Bopha*, a young woman, is sitting in front of a computer in a tiny air-conditioned room. The room is noisy with the conversations of two girls sitting at two separated desks. Though, the conversations are not between the girls in the room.
“Hello, welcome to Child Helpline Cambodia, this is Bopha,” she says. Bopha`s voice is gentle as she talks with her clients, children and youth from all around Cambodia, on a wide range of issues, from homework pressures, family issues and teenage pregnancy, to poverty, trafficking and HIV and AIDS.
Child Helpline Cambodia (CHC) is a free national phone counselling service reaching children across the country. The first of its kind in Cambodia, it was established with the help of ChildFund in 2009 and began operating 13.5 hours, five days a week. Now CHC is an independent local non-government organisation that runs 24 hours a day, seven days a week.
Bopha has a degree in psychology and is one of eight full-time counsellors who work for CHC. She started working for the helpline two years ago because she wanted to help educate and empower children. “Most people in Cambodia don`t understand what counselling means, they think counselling is providing guidance and advising people what to do. While in reality it means to empower people to explore their options for themselves,” says Bopha.
The helpline now receives on average nearly 12,000 calls per month, one of those calls was one Bopha will never forget.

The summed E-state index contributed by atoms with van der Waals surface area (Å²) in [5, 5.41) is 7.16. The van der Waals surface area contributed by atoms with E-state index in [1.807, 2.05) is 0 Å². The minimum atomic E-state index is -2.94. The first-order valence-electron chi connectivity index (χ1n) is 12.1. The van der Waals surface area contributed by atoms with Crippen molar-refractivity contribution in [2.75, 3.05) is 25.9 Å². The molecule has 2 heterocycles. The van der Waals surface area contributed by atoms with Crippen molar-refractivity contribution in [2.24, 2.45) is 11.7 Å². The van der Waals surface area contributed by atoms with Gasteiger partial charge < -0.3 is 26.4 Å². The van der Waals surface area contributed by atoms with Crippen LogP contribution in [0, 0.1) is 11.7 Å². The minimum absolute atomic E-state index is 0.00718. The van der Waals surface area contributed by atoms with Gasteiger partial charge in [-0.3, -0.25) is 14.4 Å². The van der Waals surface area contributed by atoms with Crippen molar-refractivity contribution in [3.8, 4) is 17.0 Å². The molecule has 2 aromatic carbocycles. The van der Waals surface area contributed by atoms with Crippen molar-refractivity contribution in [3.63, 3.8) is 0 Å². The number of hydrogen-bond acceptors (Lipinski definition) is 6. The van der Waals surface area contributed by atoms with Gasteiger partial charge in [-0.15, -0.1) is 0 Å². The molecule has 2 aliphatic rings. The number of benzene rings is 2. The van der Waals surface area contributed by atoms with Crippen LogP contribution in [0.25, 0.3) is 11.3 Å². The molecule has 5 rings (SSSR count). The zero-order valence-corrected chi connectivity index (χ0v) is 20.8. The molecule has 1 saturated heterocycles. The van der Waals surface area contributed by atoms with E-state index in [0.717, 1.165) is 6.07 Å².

“One day last year, I received a call from a frantic mother who feared for her daughter`s safety after she had not returned home that day. I immediately called a partner organisation who could work with the police to help this mother. We found out that young 18-year-old Srey* had drunk a bottle of water which had been spiked. She had then been taken, unconscious, to a nearby banana plantation where she was raped by four men. The police found her at a karaoke bar, after she had been sold by the men for 500USD. Srey was extremely traumatised by the experience and had tried to take her own life. This is when her mother encouraged her to call me at the helpline,” recalls Bopha.
At first it was just Bopha who spoke while the young girl sat in silence and listened. Gradually Srey began to talk and tell her story. After this first phone call, they had regular phone counselling sessions for the next three months. Srey is now doing much better and is working with her mother at a garment factory.
“I could feel and understand her hurt. It was very sad. However, I am happy I was able to help her and make her life a little better, this is why I love my job,” smiled Bopha.
*The names of the women in this story have been changed to protect their identities.